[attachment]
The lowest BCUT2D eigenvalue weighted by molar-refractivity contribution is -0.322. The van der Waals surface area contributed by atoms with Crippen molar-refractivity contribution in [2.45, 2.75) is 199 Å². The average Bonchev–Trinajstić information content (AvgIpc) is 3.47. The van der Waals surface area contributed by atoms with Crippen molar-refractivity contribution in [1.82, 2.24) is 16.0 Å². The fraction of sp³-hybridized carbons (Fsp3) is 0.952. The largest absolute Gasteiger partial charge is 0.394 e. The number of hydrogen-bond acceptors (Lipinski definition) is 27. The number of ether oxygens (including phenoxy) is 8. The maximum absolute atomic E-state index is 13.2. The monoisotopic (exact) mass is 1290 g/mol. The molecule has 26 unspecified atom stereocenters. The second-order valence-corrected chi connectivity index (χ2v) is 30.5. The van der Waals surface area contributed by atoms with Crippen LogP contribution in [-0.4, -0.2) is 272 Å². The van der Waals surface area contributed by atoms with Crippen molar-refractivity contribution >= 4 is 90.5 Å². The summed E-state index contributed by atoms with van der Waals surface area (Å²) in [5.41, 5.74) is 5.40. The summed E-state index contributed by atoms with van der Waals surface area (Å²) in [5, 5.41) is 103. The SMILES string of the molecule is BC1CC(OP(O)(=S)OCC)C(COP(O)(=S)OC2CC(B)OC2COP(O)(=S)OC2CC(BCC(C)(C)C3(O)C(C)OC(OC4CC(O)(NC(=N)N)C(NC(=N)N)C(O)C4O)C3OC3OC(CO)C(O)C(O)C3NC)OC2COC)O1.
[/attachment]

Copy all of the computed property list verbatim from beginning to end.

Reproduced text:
The lowest BCUT2D eigenvalue weighted by molar-refractivity contribution is -0.322. The van der Waals surface area contributed by atoms with Crippen molar-refractivity contribution in [2.45, 2.75) is 199 Å². The average Bonchev–Trinajstić information content (AvgIpc) is 3.47. The van der Waals surface area contributed by atoms with Crippen molar-refractivity contribution in [1.82, 2.24) is 16.0 Å². The fraction of sp³-hybridized carbons (Fsp3) is 0.952. The largest absolute Gasteiger partial charge is 0.394 e. The number of hydrogen-bond acceptors (Lipinski definition) is 27. The number of ether oxygens (including phenoxy) is 8. The maximum absolute atomic E-state index is 13.2. The monoisotopic (exact) mass is 1290 g/mol. The molecule has 26 unspecified atom stereocenters. The second-order valence-corrected chi connectivity index (χ2v) is 30.5. The van der Waals surface area contributed by atoms with Crippen LogP contribution in [-0.4, -0.2) is 272 Å². The van der Waals surface area contributed by atoms with Crippen molar-refractivity contribution >= 4 is 90.5 Å². The summed E-state index contributed by atoms with van der Waals surface area (Å²) in [5.41, 5.74) is 5.40. The summed E-state index contributed by atoms with van der Waals surface area (Å²) in [5, 5.41) is 103. The SMILES string of the molecule is BC1CC(OP(O)(=S)OCC)C(COP(O)(=S)OC2CC(B)OC2COP(O)(=S)OC2CC(BCC(C)(C)C3(O)C(C)OC(OC4CC(O)(NC(=N)N)C(NC(=N)N)C(O)C4O)C3OC3OC(CO)C(O)C(O)C3NC)OC2COC)O1.